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(Editor’s Note: Today’s post is brought to you by Readex Research, which provides expert survey services to help businesses understand their internal and external customers. Their services include employee experience surveys. Enjoy the post!)
Let’s say your organization has conducted your employee engagement survey. You’ve used the principles of survey research to design the survey. The survey was implemented well and received high participation.
Now, employees will expect to hear something about the results.
I’ve always said that the absolute worst thing companies can do is ask employees for their thoughts and then do nothing with the information. The whole purpose of a survey is to take action.
- Action demonstrates that the company is listening to employees.
- It shows that the company is open to new ideas from every level of the organization.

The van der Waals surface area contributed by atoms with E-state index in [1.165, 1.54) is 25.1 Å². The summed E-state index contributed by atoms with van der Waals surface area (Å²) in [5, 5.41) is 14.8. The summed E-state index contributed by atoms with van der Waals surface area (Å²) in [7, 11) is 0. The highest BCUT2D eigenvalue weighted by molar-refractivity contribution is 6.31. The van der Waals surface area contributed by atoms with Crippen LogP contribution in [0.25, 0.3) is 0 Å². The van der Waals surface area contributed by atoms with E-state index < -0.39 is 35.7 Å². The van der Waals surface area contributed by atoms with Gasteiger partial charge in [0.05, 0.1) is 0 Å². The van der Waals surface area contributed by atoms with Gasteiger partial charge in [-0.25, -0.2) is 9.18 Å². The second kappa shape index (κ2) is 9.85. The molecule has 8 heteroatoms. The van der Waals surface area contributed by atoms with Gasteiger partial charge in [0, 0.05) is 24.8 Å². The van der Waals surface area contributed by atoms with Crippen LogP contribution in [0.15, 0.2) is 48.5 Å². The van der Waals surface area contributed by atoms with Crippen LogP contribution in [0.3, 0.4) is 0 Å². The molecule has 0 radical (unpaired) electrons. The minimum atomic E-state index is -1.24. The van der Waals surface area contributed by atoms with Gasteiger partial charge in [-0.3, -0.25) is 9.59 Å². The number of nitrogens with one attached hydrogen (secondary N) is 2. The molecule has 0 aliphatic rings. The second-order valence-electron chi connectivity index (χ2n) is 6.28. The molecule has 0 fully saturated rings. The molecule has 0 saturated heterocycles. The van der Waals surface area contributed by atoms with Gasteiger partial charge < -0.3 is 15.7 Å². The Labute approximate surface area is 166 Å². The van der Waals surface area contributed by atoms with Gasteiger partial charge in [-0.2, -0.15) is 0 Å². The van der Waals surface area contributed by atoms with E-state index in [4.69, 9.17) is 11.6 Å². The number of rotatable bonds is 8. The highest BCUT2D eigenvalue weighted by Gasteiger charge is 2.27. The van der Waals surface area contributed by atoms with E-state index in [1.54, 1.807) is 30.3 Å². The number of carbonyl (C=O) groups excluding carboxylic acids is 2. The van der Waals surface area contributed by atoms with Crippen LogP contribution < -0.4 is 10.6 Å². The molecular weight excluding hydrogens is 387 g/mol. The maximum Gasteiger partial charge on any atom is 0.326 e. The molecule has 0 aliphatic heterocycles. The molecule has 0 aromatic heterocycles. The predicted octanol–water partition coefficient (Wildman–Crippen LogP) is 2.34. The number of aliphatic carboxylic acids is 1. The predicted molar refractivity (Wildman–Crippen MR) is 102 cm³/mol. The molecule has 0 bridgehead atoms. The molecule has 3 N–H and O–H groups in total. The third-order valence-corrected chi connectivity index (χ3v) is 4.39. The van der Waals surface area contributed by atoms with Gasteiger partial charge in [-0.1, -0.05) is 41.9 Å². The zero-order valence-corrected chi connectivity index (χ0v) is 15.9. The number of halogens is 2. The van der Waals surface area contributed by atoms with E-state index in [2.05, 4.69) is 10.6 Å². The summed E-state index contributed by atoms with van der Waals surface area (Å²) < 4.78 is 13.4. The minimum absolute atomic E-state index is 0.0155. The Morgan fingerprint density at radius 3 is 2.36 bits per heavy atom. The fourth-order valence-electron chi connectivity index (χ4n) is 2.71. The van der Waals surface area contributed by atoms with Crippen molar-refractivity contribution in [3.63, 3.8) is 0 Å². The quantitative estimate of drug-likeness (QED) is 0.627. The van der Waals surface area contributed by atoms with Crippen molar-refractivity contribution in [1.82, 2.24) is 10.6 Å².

- Taking action creates employee engagement.
- Trust builds between employees and the company when action is taken.
Just to be clear, taking action doesn’t mean that organizations have to say “yes” to every suggestion. But it also doesn’t mean you can say “no” either. Once the employee engagement survey results are in, organizations have three action steps:
Step 1 – Digest the information
It’s very easy to get consumed by the wealth of information provided in surveys. Organizations need to be careful they don’t fall into the trap of analysis paralysis. It’s important to be mindful of the things you learn that need to be changed/improved. We can have built-in biases and skepticism of overall survey results that lean in a bad or negative direction.
I asked Readex CEO Jack Semler if there’s a formula for digesting survey information. “Digesting survey results is kind of like writing a paper. You write and write, put the paper down, and the next time you pick it up you invariably find something to change or a new idea. Well, it’s the same thing when you are reviewing survey results. The second and even third time around there are new ideas that pop up or you see what you saw before in a different way. There’s nothing wrong with taking time to digest and reflect.”